There have been reports in the German newspapers in the last couple of days which have crept onto the Web, suggesting that there is to be a five-year deal for the Nürburgring to host the German Grand Prix, starting in 2015. This would mean that the race would no longer be held at Hockenheim. There are a number of questions that need to be asked about this story, which first appeared in the Rhein-Zeitung newspaper. The report suggested that the Formula One group and Capricorn Nürburgring GmbH, the company that aims to take over the circuit after the restructuring process is completed, have agreed an exclusive five-year deal beginning in 2015.
Capricorn will not take over the running of the Ring until January 1 2015 and so in the meantime the circuit is being run by the receivers. Capricorn has the right to withdrew from the deal if the European Commission decides to take legal action against the circuit regarding unfair state aid. If the deal goes ahead as planned Capricorn boss Robertino Wild says that he intends to develop an automotive technology cluster around the circuit, getting rid of some of the theme park elements that were built. Capricorn is an unusual company in that it involves automotive engineering combined with property development. The transaction is believed to be worth more than $100 million, with $25 million earmarked for investment to help the facility expand.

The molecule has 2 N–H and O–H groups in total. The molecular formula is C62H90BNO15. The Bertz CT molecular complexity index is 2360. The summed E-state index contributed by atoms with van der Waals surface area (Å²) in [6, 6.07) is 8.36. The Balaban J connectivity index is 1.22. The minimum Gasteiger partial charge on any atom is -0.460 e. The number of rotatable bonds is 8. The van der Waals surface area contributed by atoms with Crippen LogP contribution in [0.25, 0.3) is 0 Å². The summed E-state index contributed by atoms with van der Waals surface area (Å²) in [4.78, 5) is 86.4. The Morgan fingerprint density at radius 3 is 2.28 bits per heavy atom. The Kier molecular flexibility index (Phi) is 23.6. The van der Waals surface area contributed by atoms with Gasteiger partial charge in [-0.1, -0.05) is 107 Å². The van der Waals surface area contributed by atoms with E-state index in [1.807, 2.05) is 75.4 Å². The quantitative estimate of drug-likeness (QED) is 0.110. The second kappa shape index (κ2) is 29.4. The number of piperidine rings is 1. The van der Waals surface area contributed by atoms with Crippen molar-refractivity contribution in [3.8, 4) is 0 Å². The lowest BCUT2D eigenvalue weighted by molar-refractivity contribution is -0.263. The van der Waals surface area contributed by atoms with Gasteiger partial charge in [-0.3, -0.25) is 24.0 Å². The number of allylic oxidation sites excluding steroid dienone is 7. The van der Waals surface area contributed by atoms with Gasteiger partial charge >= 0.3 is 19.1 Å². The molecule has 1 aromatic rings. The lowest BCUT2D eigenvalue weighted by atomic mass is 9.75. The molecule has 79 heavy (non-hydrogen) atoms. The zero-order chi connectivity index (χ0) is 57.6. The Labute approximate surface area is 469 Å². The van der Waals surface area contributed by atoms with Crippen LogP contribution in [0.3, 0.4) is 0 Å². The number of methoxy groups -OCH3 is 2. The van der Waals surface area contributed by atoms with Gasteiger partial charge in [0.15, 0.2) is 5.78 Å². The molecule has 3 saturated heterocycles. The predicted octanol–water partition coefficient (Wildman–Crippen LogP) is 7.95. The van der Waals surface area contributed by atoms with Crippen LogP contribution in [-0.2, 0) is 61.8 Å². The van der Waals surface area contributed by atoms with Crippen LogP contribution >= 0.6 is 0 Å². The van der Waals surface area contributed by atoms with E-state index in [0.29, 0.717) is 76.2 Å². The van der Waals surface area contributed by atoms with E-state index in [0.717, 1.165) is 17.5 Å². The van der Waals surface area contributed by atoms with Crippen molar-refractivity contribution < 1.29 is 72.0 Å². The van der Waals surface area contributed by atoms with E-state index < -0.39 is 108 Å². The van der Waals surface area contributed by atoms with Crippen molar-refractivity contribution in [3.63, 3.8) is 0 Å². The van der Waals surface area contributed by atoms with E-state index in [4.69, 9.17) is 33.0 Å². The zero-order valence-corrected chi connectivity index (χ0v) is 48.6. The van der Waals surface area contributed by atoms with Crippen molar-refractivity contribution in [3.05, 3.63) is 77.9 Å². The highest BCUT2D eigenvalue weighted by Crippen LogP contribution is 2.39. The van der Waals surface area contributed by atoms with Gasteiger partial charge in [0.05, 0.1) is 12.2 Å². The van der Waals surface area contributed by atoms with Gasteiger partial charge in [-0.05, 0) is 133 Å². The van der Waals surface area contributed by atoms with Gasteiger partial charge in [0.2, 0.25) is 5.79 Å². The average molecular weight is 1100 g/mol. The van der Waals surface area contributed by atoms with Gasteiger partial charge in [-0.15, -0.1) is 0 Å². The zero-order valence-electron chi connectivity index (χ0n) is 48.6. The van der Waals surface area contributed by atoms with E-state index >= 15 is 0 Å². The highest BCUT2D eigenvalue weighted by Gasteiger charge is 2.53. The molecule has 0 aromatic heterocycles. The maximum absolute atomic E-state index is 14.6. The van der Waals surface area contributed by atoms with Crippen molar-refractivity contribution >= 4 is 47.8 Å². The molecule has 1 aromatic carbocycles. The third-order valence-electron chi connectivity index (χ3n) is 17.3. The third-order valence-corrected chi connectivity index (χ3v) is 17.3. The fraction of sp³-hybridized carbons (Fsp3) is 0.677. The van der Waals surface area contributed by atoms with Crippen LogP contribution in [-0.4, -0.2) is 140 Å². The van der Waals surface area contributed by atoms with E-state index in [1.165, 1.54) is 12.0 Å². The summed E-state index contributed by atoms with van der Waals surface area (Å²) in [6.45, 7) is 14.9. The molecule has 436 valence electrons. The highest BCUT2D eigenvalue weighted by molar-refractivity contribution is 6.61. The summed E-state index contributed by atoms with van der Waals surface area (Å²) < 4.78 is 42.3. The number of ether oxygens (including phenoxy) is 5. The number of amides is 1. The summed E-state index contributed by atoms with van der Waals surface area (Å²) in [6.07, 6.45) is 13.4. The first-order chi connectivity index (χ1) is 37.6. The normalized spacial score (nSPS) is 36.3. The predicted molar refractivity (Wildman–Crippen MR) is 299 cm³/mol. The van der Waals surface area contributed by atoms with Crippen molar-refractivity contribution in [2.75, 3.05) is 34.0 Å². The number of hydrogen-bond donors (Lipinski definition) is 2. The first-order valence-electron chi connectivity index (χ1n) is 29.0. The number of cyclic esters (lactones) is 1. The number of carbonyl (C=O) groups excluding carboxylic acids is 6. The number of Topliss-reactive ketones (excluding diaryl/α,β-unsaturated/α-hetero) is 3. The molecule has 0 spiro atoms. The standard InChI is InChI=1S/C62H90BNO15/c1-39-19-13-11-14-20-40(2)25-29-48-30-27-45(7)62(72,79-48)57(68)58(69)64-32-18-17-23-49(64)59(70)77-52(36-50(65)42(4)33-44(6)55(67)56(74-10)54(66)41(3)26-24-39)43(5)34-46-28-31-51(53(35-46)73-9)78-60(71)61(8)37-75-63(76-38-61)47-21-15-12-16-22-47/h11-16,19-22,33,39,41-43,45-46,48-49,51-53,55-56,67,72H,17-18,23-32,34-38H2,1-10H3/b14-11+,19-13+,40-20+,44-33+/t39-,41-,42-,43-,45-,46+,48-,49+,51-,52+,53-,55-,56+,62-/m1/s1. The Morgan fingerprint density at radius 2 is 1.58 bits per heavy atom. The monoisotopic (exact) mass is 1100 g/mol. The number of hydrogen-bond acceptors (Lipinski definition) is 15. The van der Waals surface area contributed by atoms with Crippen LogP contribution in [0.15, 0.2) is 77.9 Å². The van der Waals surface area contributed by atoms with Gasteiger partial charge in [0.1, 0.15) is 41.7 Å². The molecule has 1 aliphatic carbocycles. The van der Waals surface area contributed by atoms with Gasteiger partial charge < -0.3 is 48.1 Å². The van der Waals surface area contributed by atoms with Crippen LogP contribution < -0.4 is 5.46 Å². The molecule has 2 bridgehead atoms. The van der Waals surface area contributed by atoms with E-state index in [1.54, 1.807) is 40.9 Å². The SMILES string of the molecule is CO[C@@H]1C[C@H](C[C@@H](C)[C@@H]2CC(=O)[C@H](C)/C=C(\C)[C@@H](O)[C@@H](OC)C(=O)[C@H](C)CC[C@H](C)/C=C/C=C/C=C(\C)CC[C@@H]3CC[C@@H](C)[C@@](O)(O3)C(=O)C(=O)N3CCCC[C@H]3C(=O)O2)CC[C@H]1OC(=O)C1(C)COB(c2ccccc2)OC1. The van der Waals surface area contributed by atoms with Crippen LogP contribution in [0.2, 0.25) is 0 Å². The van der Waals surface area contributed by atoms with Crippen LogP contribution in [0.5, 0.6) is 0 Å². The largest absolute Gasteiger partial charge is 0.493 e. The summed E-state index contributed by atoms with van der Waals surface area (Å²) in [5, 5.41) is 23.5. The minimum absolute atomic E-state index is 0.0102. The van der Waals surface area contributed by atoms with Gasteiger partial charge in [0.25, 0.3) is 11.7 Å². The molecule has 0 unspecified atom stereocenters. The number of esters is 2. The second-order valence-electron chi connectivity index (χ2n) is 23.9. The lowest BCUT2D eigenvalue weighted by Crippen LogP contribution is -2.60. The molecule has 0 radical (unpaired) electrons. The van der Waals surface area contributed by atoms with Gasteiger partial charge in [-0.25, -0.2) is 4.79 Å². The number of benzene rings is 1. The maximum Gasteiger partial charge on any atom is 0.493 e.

The Hockenheim management say that the reports are surprising in that they have a contract to run races in 2016 and 2018. The two circuits have alternated the event since 2008. Part of this deal allowed the Nürburgring to use the “Grosser Preis von Deutschland” title, although this is owned by the Frankfurt-based Automobilclub von Deutschland (AvD), which dates back to 1899, and has close associations with Hockenheim. Under the terms of the alternation deal the AvD allowed its Munich-based rival the Allgemeiner Deutscher Automobil Club (ADAC), which was established in 1903, to use the name but it might not be so keen on the idea if Hockenheim is excluded from the arrangements.
There is an intermediate body that involves both ADAC and the AvD. the German national sporting authority, Deutscher Motor Sport Bund (DMSB), which is headed by former F1 driver Hans Stuck, who used to drive Brabhams for Bernie Ecclestone.